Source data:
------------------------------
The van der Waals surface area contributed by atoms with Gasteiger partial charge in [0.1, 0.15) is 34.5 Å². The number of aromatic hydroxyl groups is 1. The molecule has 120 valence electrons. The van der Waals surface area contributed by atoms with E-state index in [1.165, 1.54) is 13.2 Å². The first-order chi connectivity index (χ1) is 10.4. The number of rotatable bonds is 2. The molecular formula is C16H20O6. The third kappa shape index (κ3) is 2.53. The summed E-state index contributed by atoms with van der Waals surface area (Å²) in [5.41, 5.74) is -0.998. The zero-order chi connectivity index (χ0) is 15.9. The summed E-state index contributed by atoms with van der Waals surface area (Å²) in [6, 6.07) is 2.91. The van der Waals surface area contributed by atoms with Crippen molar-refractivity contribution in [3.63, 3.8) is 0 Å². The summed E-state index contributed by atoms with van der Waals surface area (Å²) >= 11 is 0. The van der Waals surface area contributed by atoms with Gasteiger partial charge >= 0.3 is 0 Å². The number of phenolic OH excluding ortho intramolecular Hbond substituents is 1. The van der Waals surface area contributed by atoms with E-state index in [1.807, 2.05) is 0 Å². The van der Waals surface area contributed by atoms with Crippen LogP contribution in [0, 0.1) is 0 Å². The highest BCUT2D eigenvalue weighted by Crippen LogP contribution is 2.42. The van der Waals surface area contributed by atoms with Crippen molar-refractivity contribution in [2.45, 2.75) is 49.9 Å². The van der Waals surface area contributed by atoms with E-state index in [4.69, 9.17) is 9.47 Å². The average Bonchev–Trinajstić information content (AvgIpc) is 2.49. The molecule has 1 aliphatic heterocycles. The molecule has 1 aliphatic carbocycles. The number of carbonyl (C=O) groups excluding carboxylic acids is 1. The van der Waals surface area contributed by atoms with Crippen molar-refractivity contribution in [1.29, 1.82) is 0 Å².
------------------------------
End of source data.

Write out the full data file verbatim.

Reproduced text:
The van der Waals surface area contributed by atoms with Gasteiger partial charge in [0.1, 0.15) is 34.5 Å². The number of aromatic hydroxyl groups is 1. The molecule has 120 valence electrons. The van der Waals surface area contributed by atoms with E-state index in [1.165, 1.54) is 13.2 Å². The first-order chi connectivity index (χ1) is 10.4. The number of rotatable bonds is 2. The molecular formula is C16H20O6. The third kappa shape index (κ3) is 2.53. The summed E-state index contributed by atoms with van der Waals surface area (Å²) in [5.41, 5.74) is -0.998. The zero-order chi connectivity index (χ0) is 15.9. The summed E-state index contributed by atoms with van der Waals surface area (Å²) in [6, 6.07) is 2.91. The van der Waals surface area contributed by atoms with Crippen molar-refractivity contribution in [3.63, 3.8) is 0 Å². The summed E-state index contributed by atoms with van der Waals surface area (Å²) >= 11 is 0. The van der Waals surface area contributed by atoms with Gasteiger partial charge >= 0.3 is 0 Å². The number of phenolic OH excluding ortho intramolecular Hbond substituents is 1. The van der Waals surface area contributed by atoms with E-state index in [1.807, 2.05) is 0 Å². The van der Waals surface area contributed by atoms with Crippen LogP contribution in [0, 0.1) is 0 Å². The highest BCUT2D eigenvalue weighted by Crippen LogP contribution is 2.42. The van der Waals surface area contributed by atoms with Crippen molar-refractivity contribution in [2.45, 2.75) is 49.9 Å². The van der Waals surface area contributed by atoms with E-state index in [4.69, 9.17) is 9.47 Å². The average Bonchev–Trinajstić information content (AvgIpc) is 2.49. The molecule has 1 aliphatic heterocycles. The molecule has 1 aliphatic carbocycles. The number of carbonyl (C=O) groups excluding carboxylic acids is 1. The van der Waals surface area contributed by atoms with Crippen molar-refractivity contribution in [1.29, 1.82) is 0 Å².